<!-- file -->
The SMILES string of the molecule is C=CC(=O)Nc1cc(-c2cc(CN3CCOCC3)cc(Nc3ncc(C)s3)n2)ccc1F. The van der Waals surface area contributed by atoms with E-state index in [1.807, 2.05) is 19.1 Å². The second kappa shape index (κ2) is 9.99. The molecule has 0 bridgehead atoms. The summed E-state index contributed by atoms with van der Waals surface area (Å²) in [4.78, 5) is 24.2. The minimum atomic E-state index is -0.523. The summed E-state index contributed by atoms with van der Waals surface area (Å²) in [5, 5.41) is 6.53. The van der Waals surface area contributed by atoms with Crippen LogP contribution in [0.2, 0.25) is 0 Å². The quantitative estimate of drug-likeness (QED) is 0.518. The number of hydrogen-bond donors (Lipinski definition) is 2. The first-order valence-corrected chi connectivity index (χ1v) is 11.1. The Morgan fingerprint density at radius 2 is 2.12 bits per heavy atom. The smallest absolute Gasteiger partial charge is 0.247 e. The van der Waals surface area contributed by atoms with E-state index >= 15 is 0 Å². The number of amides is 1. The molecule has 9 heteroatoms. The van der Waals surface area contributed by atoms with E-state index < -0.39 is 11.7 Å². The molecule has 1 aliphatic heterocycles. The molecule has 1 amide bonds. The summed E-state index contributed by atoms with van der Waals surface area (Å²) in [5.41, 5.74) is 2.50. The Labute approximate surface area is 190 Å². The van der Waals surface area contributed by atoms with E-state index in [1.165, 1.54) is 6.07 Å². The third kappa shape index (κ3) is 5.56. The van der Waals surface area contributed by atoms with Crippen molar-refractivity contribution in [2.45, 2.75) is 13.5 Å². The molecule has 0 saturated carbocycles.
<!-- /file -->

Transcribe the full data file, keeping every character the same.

The SMILES string of the molecule is C=CC(=O)Nc1cc(-c2cc(CN3CCOCC3)cc(Nc3ncc(C)s3)n2)ccc1F. The van der Waals surface area contributed by atoms with E-state index in [1.807, 2.05) is 19.1 Å². The second kappa shape index (κ2) is 9.99. The molecule has 0 bridgehead atoms. The summed E-state index contributed by atoms with van der Waals surface area (Å²) in [4.78, 5) is 24.2. The minimum atomic E-state index is -0.523. The summed E-state index contributed by atoms with van der Waals surface area (Å²) in [5, 5.41) is 6.53. The van der Waals surface area contributed by atoms with Crippen LogP contribution in [0.2, 0.25) is 0 Å². The quantitative estimate of drug-likeness (QED) is 0.518. The number of hydrogen-bond donors (Lipinski definition) is 2. The first-order valence-corrected chi connectivity index (χ1v) is 11.1. The Morgan fingerprint density at radius 2 is 2.12 bits per heavy atom. The smallest absolute Gasteiger partial charge is 0.247 e. The van der Waals surface area contributed by atoms with E-state index >= 15 is 0 Å². The number of amides is 1. The molecule has 9 heteroatoms. The van der Waals surface area contributed by atoms with E-state index < -0.39 is 11.7 Å². The molecule has 1 aliphatic heterocycles. The molecule has 1 amide bonds. The summed E-state index contributed by atoms with van der Waals surface area (Å²) in [5.41, 5.74) is 2.50. The Labute approximate surface area is 190 Å². The van der Waals surface area contributed by atoms with E-state index in [1.165, 1.54) is 6.07 Å². The third kappa shape index (κ3) is 5.56. The van der Waals surface area contributed by atoms with Crippen molar-refractivity contribution in [2.45, 2.75) is 13.5 Å². The molecule has 0 saturated carbocycles.